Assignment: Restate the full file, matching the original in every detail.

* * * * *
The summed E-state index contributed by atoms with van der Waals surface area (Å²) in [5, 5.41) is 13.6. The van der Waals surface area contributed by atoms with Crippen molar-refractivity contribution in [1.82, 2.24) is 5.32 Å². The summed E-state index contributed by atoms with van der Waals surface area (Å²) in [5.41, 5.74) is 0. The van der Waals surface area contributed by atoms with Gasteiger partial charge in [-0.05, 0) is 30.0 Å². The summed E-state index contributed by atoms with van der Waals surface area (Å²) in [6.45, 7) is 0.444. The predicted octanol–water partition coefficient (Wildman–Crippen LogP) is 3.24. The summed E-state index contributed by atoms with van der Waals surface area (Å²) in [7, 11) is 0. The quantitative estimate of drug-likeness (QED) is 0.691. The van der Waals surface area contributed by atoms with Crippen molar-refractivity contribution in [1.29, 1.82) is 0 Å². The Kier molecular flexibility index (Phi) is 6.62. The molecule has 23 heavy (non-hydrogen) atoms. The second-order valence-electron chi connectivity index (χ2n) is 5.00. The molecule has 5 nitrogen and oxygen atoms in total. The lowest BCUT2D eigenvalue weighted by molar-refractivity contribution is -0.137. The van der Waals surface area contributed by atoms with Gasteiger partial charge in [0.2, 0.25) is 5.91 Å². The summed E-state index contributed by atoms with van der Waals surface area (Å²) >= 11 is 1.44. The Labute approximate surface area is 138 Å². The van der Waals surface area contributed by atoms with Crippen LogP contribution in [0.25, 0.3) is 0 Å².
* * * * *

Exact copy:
The summed E-state index contributed by atoms with van der Waals surface area (Å²) in [5, 5.41) is 13.6. The van der Waals surface area contributed by atoms with Crippen molar-refractivity contribution in [1.82, 2.24) is 5.32 Å². The summed E-state index contributed by atoms with van der Waals surface area (Å²) in [5.41, 5.74) is 0. The van der Waals surface area contributed by atoms with Gasteiger partial charge in [-0.05, 0) is 30.0 Å². The summed E-state index contributed by atoms with van der Waals surface area (Å²) in [6.45, 7) is 0.444. The predicted octanol–water partition coefficient (Wildman–Crippen LogP) is 3.24. The summed E-state index contributed by atoms with van der Waals surface area (Å²) in [7, 11) is 0. The quantitative estimate of drug-likeness (QED) is 0.691. The van der Waals surface area contributed by atoms with Crippen molar-refractivity contribution in [1.29, 1.82) is 0 Å². The Kier molecular flexibility index (Phi) is 6.62. The molecule has 23 heavy (non-hydrogen) atoms. The second-order valence-electron chi connectivity index (χ2n) is 5.00. The molecule has 5 nitrogen and oxygen atoms in total. The lowest BCUT2D eigenvalue weighted by molar-refractivity contribution is -0.137. The van der Waals surface area contributed by atoms with Gasteiger partial charge in [0.2, 0.25) is 5.91 Å². The summed E-state index contributed by atoms with van der Waals surface area (Å²) >= 11 is 1.44. The Labute approximate surface area is 138 Å². The van der Waals surface area contributed by atoms with Crippen LogP contribution in [0.25, 0.3) is 0 Å².